- Can the human rights to water and sanitation be associated culturally with local traditions and customs of the target communities?

These are some of the questions from practitioners that we discussed in the #MRRtalk with Mohamad Mova Al'Afghani. You can listen to the half-hour recording here:  human-rights-to-water-and-sanitation.org/mrrtalk/  

Best wishes
Hannah
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  • ElaineMercer
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  • Communications and Networking Officer for the Sanitation Learning Hub, Institute of Development Studies, in the UK.
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Re: This Human Rights Day, ask your question on the human rights to water and sanitation

Dear Hannah and all,

Thank you for opening up this vital discussion on sanitation & hygiene as a human right last December. There are some great questions posed but I couldn’t access the podcast recording to hear the discussion that followed. Hannah could you reshare?

With international Human Rights Day this Saturday 10th December I’m sharing some recent Practitioner Voices stories on individuals, groups and communities who have been extremely marginalised because of their lifestyles or livelihoods. These stories make it clear we still have a long way to go until the human right to sanitation and hygiene is realised for everyone. Please read these short stories and leave your thoughts.
 
Have you worked with individuals, groups and communities who have been extremely marginalised because of their lifestyles or livelihoods? Did you find a way to leverage their human rights to access sustainable and safe sanitation? I would love to hear your experiences.
 
👉 Kano City, Nigeria has nearly 1,400 Qur’anic schoolsteaching about 150,000 boys known as “Almajiris”. Most of these schools are without sanitation & hygiene facilities so Almajiris are defecating in the open. Story by Sulaiman Ahmad Muhammad https://sanitationlearninghub.org/connect-share-learn/practitioner-voices/the-almajiri-children-in-kano-city-nigeria-a-hidden-sanitation-issue/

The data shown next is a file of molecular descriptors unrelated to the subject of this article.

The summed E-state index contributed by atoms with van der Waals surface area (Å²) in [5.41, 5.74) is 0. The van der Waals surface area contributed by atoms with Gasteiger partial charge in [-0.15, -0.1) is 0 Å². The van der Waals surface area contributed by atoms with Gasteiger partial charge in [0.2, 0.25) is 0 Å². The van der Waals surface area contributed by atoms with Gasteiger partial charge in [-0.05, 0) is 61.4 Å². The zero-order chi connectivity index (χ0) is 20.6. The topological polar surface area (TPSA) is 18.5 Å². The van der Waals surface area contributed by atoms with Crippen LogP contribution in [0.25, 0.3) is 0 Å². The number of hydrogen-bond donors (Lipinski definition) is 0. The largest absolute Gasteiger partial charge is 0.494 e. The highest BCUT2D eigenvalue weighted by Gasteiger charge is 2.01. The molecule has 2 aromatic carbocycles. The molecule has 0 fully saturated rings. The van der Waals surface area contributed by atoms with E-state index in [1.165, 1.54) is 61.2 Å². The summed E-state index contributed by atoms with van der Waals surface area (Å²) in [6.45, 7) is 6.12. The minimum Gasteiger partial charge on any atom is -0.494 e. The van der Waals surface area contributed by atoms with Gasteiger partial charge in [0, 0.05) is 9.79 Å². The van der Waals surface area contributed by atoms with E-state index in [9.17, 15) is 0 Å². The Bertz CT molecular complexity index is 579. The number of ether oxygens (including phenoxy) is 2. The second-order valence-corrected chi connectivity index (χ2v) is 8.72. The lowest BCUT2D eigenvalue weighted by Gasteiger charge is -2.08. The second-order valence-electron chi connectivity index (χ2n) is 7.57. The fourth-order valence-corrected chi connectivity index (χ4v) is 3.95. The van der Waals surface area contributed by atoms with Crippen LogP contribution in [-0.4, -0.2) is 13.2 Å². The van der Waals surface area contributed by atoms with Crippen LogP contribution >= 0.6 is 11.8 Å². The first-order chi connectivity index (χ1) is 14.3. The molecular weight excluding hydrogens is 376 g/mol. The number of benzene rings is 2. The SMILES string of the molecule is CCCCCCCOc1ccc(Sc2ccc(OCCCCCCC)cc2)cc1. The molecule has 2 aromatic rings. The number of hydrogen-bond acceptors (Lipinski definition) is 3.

👉 In Kotri, Rajasthan, India, a snake charmer tribe have slowly lost their performance-based livelihoods after the Criminal Tribes Act.  With marginalisation and poverty, the tribe are now largely practising open defecation. Story by Prachi Pal https://sanitationlearninghub.org/connect-share-learn/practitioner-voices/neglected-but-not-defeated-the-sanitation-realities-of-snake-charmers/ 
 
👉 In Maiduguri, Nigeria, people who have returned after displacement to live in informal settlements are struggling to access overburdened facilities. Story by Aisha Hamza https://sanitationlearninghub.org/connect-share-learn/practitioner-voices/overburdened-post-conflict-wash-facilities-in-maiduguri-city-nigeria/  
 
👉 In Gushegu, Ghana, the Fulani nomads are often excluded from WASH programming. Story by Portia Dery https://sanitationlearninghub.org/connect-share-learn/practitioner-voices/inclusion-of-fulani-nomads-in-wash-programming-in-gushegu-ghana/  
 
👉 In Laikipa, Kenya, the Maasai community have cultural and gender barriers to using latrines and stopping open defecation. Story by African Institute for Children Studies (AICS) https://www.youtube.com/watch?v=fj6kNx4B-Wc
 
It’s vital that we leave no one behind in the drive to end open defecation for good.
 
Best wishes
Elaine 
Elaine Mercer
Communications and Networking Officer
The Sanitation Learning Hub
The Institute of Development Studies
sanitationlearninghub.org/